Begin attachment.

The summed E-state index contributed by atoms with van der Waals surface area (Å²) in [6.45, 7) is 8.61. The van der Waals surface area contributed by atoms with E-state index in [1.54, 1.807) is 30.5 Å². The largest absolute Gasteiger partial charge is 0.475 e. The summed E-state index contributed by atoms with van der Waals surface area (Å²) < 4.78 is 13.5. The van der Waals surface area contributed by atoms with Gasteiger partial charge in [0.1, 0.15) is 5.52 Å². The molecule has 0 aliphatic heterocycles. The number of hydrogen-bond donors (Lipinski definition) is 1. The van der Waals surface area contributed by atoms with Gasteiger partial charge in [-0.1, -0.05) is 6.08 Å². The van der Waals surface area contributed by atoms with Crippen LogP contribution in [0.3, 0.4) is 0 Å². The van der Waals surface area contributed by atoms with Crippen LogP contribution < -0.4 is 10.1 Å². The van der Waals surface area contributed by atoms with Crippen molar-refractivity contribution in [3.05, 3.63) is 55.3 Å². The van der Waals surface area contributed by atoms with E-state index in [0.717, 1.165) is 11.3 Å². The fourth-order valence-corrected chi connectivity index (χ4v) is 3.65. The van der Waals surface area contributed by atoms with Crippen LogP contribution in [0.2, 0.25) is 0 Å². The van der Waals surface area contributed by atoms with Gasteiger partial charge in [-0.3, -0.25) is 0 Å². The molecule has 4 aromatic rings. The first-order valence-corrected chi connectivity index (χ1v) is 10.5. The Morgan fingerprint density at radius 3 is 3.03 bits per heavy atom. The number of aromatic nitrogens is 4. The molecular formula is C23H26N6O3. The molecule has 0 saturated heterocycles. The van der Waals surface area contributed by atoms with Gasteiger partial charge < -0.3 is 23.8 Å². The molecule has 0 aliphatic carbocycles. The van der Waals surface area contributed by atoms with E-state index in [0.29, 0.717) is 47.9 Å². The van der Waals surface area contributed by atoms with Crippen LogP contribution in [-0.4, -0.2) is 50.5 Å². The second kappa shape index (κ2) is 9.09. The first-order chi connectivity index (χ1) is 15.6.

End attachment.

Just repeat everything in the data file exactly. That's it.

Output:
The summed E-state index contributed by atoms with van der Waals surface area (Å²) in [6.45, 7) is 8.61. The van der Waals surface area contributed by atoms with E-state index in [1.54, 1.807) is 30.5 Å². The largest absolute Gasteiger partial charge is 0.475 e. The summed E-state index contributed by atoms with van der Waals surface area (Å²) < 4.78 is 13.5. The van der Waals surface area contributed by atoms with Gasteiger partial charge in [0.1, 0.15) is 5.52 Å². The molecule has 0 aliphatic heterocycles. The number of hydrogen-bond donors (Lipinski definition) is 1. The van der Waals surface area contributed by atoms with Gasteiger partial charge in [-0.1, -0.05) is 6.08 Å². The van der Waals surface area contributed by atoms with Crippen LogP contribution in [0.3, 0.4) is 0 Å². The van der Waals surface area contributed by atoms with Crippen LogP contribution < -0.4 is 10.1 Å². The van der Waals surface area contributed by atoms with Crippen molar-refractivity contribution in [3.05, 3.63) is 55.3 Å². The van der Waals surface area contributed by atoms with E-state index in [0.717, 1.165) is 11.3 Å². The fourth-order valence-corrected chi connectivity index (χ4v) is 3.65. The van der Waals surface area contributed by atoms with Crippen LogP contribution in [0.2, 0.25) is 0 Å². The van der Waals surface area contributed by atoms with Gasteiger partial charge in [-0.3, -0.25) is 0 Å². The molecule has 4 aromatic rings. The first-order valence-corrected chi connectivity index (χ1v) is 10.5. The Morgan fingerprint density at radius 3 is 3.03 bits per heavy atom. The number of aromatic nitrogens is 4. The molecular formula is C23H26N6O3. The molecule has 0 saturated heterocycles. The van der Waals surface area contributed by atoms with Gasteiger partial charge < -0.3 is 23.8 Å². The molecule has 0 aliphatic carbocycles. The van der Waals surface area contributed by atoms with E-state index in [0.29, 0.717) is 47.9 Å². The van der Waals surface area contributed by atoms with Crippen LogP contribution in [-0.4, -0.2) is 50.5 Å². The second kappa shape index (κ2) is 9.09. The first-order chi connectivity index (χ1) is 15.6.